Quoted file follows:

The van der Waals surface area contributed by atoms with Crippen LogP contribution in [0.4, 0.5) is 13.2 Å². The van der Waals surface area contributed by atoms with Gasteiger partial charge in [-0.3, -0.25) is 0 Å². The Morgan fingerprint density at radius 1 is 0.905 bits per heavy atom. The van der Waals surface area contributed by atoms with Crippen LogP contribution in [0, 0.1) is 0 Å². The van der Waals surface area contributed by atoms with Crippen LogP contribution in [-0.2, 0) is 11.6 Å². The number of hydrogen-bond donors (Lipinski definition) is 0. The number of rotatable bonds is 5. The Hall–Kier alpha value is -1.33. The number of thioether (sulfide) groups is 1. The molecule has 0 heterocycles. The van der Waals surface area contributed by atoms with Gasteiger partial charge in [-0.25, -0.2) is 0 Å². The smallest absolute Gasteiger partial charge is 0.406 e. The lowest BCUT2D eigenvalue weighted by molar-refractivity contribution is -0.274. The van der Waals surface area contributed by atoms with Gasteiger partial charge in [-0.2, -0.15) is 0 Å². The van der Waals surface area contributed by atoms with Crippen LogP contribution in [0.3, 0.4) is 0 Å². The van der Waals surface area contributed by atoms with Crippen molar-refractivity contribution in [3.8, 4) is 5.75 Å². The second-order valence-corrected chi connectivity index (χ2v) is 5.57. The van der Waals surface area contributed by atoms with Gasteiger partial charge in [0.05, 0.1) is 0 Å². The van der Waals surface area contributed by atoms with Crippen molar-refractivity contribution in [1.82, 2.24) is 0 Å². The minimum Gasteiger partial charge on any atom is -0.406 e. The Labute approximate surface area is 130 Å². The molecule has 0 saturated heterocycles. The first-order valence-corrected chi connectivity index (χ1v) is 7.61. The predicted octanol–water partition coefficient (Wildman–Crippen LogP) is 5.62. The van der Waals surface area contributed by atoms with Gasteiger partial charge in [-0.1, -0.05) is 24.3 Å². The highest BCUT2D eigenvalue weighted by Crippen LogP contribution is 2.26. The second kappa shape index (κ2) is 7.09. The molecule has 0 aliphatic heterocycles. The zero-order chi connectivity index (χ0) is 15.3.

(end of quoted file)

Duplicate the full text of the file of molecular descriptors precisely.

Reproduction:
The van der Waals surface area contributed by atoms with Crippen LogP contribution in [0.4, 0.5) is 13.2 Å². The van der Waals surface area contributed by atoms with Gasteiger partial charge in [-0.3, -0.25) is 0 Å². The Morgan fingerprint density at radius 1 is 0.905 bits per heavy atom. The van der Waals surface area contributed by atoms with Crippen LogP contribution in [0, 0.1) is 0 Å². The van der Waals surface area contributed by atoms with Crippen LogP contribution in [-0.2, 0) is 11.6 Å². The number of hydrogen-bond donors (Lipinski definition) is 0. The number of rotatable bonds is 5. The Hall–Kier alpha value is -1.33. The number of thioether (sulfide) groups is 1. The molecule has 0 heterocycles. The van der Waals surface area contributed by atoms with Gasteiger partial charge in [-0.25, -0.2) is 0 Å². The smallest absolute Gasteiger partial charge is 0.406 e. The lowest BCUT2D eigenvalue weighted by molar-refractivity contribution is -0.274. The van der Waals surface area contributed by atoms with Gasteiger partial charge in [-0.2, -0.15) is 0 Å². The van der Waals surface area contributed by atoms with Crippen LogP contribution in [0.3, 0.4) is 0 Å². The van der Waals surface area contributed by atoms with Crippen molar-refractivity contribution in [3.8, 4) is 5.75 Å². The second-order valence-corrected chi connectivity index (χ2v) is 5.57. The van der Waals surface area contributed by atoms with Gasteiger partial charge in [0.05, 0.1) is 0 Å². The van der Waals surface area contributed by atoms with Crippen molar-refractivity contribution in [1.82, 2.24) is 0 Å². The minimum Gasteiger partial charge on any atom is -0.406 e. The Labute approximate surface area is 130 Å². The molecule has 0 saturated heterocycles. The first-order valence-corrected chi connectivity index (χ1v) is 7.61. The predicted octanol–water partition coefficient (Wildman–Crippen LogP) is 5.62. The van der Waals surface area contributed by atoms with Gasteiger partial charge in [-0.1, -0.05) is 24.3 Å². The highest BCUT2D eigenvalue weighted by Crippen LogP contribution is 2.26. The second kappa shape index (κ2) is 7.09. The molecule has 0 aliphatic heterocycles. The zero-order chi connectivity index (χ0) is 15.3.